“What?” Jojo asked, pulling out onto the road and poking at the heater setting with her mittens.

“That’s what Finley said. My sister.”

“Well, she was right. Maybe we can start covering things other than the farmer’s market and wandering wildlife.”

Jojo parked in the alley in a space meant for the townhouses spanning the entire block. She didn’t seem to be worried, stepping out and slamming the car door. We walked together, and I followed her past dumpsters and oil vats through a dirty screen door into the back kitchen.

“Jojo!” one of the cooks called.

Jojo waved, and then gestured for me to follow her past the pantry area, beyond the grill, and then the cash register.

The woman behind the counter nodded and yelled back to her staff. “Two Jojos!”

We pulled off our coats, scarves, gloves, and hats, and sat them beside us in a booth by the window.

“You have your own sandwich? That’s kind of cool.”

“Not really. I just order the same thing every time, and you’re going to love it, too. A fried biscuit with avocado, a medium fried egg on top, and their special sauce. It’s Korean or something, which is weird for a country cooking kind of place, but it’s f—it’s good. Trust me.”

I frowned. That didn’t sound appetizing at all, but it was a free meal and better than turkey meat on plain wheat bread, so I wasn’t going to complain.

I handed Jojo my camera, and she told me all about exposure, aperture, shutter speed, and ISO. She had me play around with the different creative modes on the camera—the P, A, S, and M—showed me how they were used, and then educated me on why they were superior to the icon modes.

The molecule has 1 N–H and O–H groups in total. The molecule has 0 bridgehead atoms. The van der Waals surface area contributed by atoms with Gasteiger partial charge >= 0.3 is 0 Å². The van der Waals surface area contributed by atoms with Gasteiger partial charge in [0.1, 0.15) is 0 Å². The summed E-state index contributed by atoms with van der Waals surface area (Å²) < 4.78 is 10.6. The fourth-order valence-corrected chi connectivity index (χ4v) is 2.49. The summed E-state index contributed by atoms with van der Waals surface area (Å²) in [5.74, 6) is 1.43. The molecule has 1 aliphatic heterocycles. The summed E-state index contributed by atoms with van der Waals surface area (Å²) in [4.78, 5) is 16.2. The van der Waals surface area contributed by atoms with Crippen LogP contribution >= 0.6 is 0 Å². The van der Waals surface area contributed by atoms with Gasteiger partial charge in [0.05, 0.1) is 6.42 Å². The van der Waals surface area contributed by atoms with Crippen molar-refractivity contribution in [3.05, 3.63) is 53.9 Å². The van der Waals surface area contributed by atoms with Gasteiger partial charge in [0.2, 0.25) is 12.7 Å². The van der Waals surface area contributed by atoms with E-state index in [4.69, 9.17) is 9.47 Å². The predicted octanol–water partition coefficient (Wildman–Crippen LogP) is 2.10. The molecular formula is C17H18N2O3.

By the time I scarfed down the weird but delicious Jojo biscuit, I was already adjusting the camera and taking a few shots of the café and outside.

Jojo clicked through them, shaking her head. I bit my nails, waiting for judgment.

“Ridiculous,” she said. She handed me back my camera. “You really have an eye. Wick is going to shit, because he’s getting ready to lose his assistant.”

“No,” I said, waving her away. “Really?”

Jojo grinned, putting her elbows on the table and leaning in. “Really. You’ll still be helping at the office and cleaning his coffee table, I’m sure, but you’re going to be great. I can tell.”

“I’m not a journalist. I can’t write. I paid someone to do my papers in college.”

Jojo made a face. “You had to write papers for a degree in ceramics?”

Jojo cackled, and I laughed with her, really laughed, for the first time in a long time.

“Thank you,” I said, trying to catch my breath. “I didn’t know I could laugh like that sober.”

Jojo rested her chin on the heel of her hand. “I know you’re supposed to be some kind of family fuck-up, but you’re not that bad. I can’t imagine you’ve changed that much in a month.”

“It’s amazing what detox and responsibility will do for a girl,” I said, only half-teasing.

“You’ve been doing so well. Not one slip-up.”

“It’s hard to drink or buy weed when you’re broke. And even if I had, I wouldn’t tell my boss.”

“I’m not your boss, and you’re not a liar. It’s not just about the money, Ellie, and it’s kind of sad, because I’ve been watching you work so hard, you’re still waiting to get it wrong.”